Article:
- Create a digital strategy: Following the development and testing phase, promising business models should feed into a digital strategy that is closely meshed with the company strategy over the long term. Strategic patterns of action amid the diversity of the newly emerging business models are difficult to identify, especially for companies with a traditional focus. They range from selling products with additional digital benefits to information as a stand-alone business; it is important here to understand the basic taxonomy of the business model.
- Initiate a transformation program: If the focus prior to defining the strategy was primarily on innovation capability, then business agility is more important in the following steps. First of all, digital roadmaps should be implemented using digital playbooks. In addition, a comprehensive transformation program should be initiated to engage or recruit employees with the appropriate capabilities and competencies as well as to define partnership and technology concepts.
- Expedite the implementation: The subsequent roll-out phase of implementing the transformation includes activities ranging from training and continuous development of employees to changing the structures and processes that were affected. Implementation is only successful if operational responsibilities are established and prototyping is allowed and carried out in a decentralized structure that allows employees to gain autonomy in their work.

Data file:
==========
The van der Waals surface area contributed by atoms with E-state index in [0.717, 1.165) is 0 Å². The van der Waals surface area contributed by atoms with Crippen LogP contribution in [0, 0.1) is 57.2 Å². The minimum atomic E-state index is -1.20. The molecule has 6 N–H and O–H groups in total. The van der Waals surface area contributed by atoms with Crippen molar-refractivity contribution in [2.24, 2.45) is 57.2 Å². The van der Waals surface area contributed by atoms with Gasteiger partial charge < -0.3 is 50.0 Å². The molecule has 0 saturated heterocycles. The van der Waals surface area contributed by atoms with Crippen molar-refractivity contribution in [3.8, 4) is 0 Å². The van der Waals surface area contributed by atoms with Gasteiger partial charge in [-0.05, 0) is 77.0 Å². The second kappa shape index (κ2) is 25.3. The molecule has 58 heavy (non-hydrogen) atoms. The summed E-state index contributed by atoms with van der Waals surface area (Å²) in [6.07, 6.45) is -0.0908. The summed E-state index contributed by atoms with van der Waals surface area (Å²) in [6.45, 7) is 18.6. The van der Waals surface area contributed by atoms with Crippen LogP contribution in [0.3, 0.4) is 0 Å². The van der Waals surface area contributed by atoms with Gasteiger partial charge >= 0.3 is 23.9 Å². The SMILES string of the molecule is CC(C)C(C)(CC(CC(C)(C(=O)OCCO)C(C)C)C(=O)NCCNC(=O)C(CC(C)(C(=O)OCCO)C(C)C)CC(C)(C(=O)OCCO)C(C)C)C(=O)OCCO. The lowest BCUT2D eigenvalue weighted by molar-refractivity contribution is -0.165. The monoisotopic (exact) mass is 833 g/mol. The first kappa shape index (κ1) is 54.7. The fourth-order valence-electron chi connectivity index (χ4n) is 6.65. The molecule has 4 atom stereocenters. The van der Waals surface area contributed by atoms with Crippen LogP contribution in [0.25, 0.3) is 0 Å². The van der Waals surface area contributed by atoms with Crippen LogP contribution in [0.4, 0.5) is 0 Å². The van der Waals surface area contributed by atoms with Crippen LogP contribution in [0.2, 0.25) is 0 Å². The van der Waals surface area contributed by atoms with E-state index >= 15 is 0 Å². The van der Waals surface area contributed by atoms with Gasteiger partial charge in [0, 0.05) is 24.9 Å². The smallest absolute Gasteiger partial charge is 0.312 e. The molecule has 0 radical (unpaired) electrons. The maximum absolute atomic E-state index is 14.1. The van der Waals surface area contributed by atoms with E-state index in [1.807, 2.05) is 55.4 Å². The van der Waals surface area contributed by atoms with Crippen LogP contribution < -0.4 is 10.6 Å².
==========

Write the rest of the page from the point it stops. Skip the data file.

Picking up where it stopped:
- Change management and communication: Steps 6 and 7 both accompany a large part of the previous steps. Change management must be initiated as early as possible to develop employees’ willingness to change. Classic activities such as workshops, training and coaching are not wrong, but are not enough. What matters is to make digitalization “experienceable” by each individual; different fears need to be addressed appropriately and the entire process must be communicated and organizationally supported, because digitalization cannot be implemented just by talking about it.
- Digital governance: In terms of governance, there is widespread agreement that digitalization is a top-level priority and belongs on the board agenda. As mentioned, however, a top-down approach is not enough. The company must be perceived as an agile biotope; self-regulating systems must be created (e.g. Scrum, waterfall model), and energy must be released for use and made available to the company from the bottom up.
Fostering innovation and agility in your own organization are key elements of every digital transformation. Success depends only partly on whether the right external ideas were taken up and the strategy was correctly initiated and implemented the first time. There’s more: digitalization’s winners to date are not standing still; instead, they constantly question their own business models, product ranges and structural organizations and develop them continuously. They do not see the digital transformation as a one-time event, but a long-term disruption in which they are embedded. They might derive their initial motivation for digital transformation from the outside, but it must be kept going from within.